At Home He's a Tourist

He fills his head with culture/ He gives himself an ulcer.

Monday, May 10, 2004


McGerr, Michael. A Fierce Discontent: The Rise and fall of the Progressive Movement in America, 1870-1920. Free Press.

Publishers Weekly: “McGerr hits all the usual notes associated with the Progressive era…It is his vivid portrait of turn-of-the-century America, however, that separates this book from the pack. Expertly weaving an array of vignettes and themes throughout his narrative, McGerr pulls into focus a period in American history too often blurred by the rapid pace of social, political and cultural change…history at its best…truly a remarkable effort.” Library Journal: “a detailed and readable study….offers a fascinating description…Highly recommended.” Kirkus: “Highly accessible…a lucid overview.” Booklist: “fresh and incisive...vigorous and compelling…” History: Review of New Books: “has a clear and lively style and avoids analytic terms currently in use by professional historians…” Nation: “consistently intelligent, superbly crafted…If there’s a flaw in McGerr’s thoughtful stdy, it’s his virtual silence about party politics.”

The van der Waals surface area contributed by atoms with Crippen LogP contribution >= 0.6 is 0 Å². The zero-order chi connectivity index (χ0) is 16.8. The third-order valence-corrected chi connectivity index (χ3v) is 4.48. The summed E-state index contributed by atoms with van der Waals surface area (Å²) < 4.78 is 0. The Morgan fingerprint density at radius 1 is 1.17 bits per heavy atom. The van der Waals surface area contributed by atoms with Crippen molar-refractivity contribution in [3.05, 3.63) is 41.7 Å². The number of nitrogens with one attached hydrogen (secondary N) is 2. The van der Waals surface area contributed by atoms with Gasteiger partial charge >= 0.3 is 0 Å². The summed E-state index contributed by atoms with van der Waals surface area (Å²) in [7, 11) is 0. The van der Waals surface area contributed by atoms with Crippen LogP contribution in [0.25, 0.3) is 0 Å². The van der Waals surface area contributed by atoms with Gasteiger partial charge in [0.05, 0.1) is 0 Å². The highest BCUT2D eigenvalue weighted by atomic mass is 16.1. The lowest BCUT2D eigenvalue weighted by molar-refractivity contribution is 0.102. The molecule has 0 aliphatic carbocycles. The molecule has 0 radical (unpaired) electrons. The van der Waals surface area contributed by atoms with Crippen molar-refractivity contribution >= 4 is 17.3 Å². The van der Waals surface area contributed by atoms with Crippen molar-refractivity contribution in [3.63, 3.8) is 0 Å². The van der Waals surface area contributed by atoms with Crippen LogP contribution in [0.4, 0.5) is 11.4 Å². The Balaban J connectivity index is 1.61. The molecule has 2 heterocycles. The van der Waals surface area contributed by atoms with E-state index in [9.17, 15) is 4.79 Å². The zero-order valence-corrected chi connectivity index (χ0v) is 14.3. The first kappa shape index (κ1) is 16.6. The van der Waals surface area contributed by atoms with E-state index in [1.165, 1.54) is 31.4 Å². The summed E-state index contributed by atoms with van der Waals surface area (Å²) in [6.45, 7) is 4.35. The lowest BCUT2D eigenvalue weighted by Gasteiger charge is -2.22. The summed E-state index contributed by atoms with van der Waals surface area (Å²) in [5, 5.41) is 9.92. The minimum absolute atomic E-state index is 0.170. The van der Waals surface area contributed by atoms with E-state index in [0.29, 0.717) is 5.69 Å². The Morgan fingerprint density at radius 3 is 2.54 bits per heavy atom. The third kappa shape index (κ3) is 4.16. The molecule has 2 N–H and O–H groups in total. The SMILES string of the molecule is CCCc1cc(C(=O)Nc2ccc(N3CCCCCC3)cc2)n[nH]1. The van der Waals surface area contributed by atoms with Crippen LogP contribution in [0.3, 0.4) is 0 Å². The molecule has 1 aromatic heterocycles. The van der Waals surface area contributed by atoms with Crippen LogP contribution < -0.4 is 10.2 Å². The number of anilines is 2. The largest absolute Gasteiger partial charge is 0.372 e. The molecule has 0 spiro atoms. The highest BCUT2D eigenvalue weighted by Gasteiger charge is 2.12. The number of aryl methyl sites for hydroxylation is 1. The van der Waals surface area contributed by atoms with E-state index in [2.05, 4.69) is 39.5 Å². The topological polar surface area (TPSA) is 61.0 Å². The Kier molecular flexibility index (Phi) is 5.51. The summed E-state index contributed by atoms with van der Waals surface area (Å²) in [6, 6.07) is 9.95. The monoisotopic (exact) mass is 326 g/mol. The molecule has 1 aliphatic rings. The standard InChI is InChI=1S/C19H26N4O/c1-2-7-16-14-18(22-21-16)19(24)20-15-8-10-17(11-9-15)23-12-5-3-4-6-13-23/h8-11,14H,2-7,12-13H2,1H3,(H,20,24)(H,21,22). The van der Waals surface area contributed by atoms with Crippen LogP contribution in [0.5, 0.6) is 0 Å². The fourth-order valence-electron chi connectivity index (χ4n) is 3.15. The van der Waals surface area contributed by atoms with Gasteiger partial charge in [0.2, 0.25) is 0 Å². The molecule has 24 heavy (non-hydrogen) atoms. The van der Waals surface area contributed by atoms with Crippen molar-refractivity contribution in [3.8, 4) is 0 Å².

Foreign Affairs: “flawed but useful…a better understanding of the limits of Progressivism than more conventionally liberal historians…Yet McGerr’s nostalgic radicalism creates blind spots of his own.” First Things: “McGerr has gathered an impressive amount of information about the Progressive movement of the early twentieth century…But on his own evidence, Progressives neither accomplished nor attempted what he says they did…His key analytical model…has been a commonplace since the 1950s…tacked-on conclusion…Advice to readers: garner the data, ignore the analysis.”


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